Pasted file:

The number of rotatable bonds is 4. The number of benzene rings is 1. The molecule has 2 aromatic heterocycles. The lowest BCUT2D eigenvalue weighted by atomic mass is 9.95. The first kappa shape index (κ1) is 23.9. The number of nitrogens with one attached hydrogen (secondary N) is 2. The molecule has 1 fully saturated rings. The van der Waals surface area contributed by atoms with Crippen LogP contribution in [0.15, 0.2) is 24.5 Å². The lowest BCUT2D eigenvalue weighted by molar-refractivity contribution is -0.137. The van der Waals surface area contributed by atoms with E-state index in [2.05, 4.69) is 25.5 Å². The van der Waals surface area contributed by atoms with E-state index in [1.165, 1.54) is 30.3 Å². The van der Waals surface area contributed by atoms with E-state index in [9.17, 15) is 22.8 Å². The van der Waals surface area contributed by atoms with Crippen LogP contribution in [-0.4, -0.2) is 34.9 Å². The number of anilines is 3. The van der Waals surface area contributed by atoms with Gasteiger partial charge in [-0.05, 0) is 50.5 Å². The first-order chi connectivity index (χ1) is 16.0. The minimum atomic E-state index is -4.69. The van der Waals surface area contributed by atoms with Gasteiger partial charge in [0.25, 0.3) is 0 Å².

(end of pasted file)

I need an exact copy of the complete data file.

The number of rotatable bonds is 4. The number of benzene rings is 1. The molecule has 2 aromatic heterocycles. The lowest BCUT2D eigenvalue weighted by atomic mass is 9.95. The first kappa shape index (κ1) is 23.9. The number of nitrogens with one attached hydrogen (secondary N) is 2. The molecule has 1 fully saturated rings. The van der Waals surface area contributed by atoms with Crippen LogP contribution in [0.15, 0.2) is 24.5 Å². The lowest BCUT2D eigenvalue weighted by molar-refractivity contribution is -0.137. The van der Waals surface area contributed by atoms with E-state index in [2.05, 4.69) is 25.5 Å². The van der Waals surface area contributed by atoms with E-state index in [1.165, 1.54) is 30.3 Å². The van der Waals surface area contributed by atoms with E-state index in [9.17, 15) is 22.8 Å². The van der Waals surface area contributed by atoms with Crippen LogP contribution in [-0.4, -0.2) is 34.9 Å². The number of anilines is 3. The van der Waals surface area contributed by atoms with Gasteiger partial charge in [-0.05, 0) is 50.5 Å². The first-order chi connectivity index (χ1) is 16.0. The minimum atomic E-state index is -4.69. The van der Waals surface area contributed by atoms with Gasteiger partial charge in [0.25, 0.3) is 0 Å².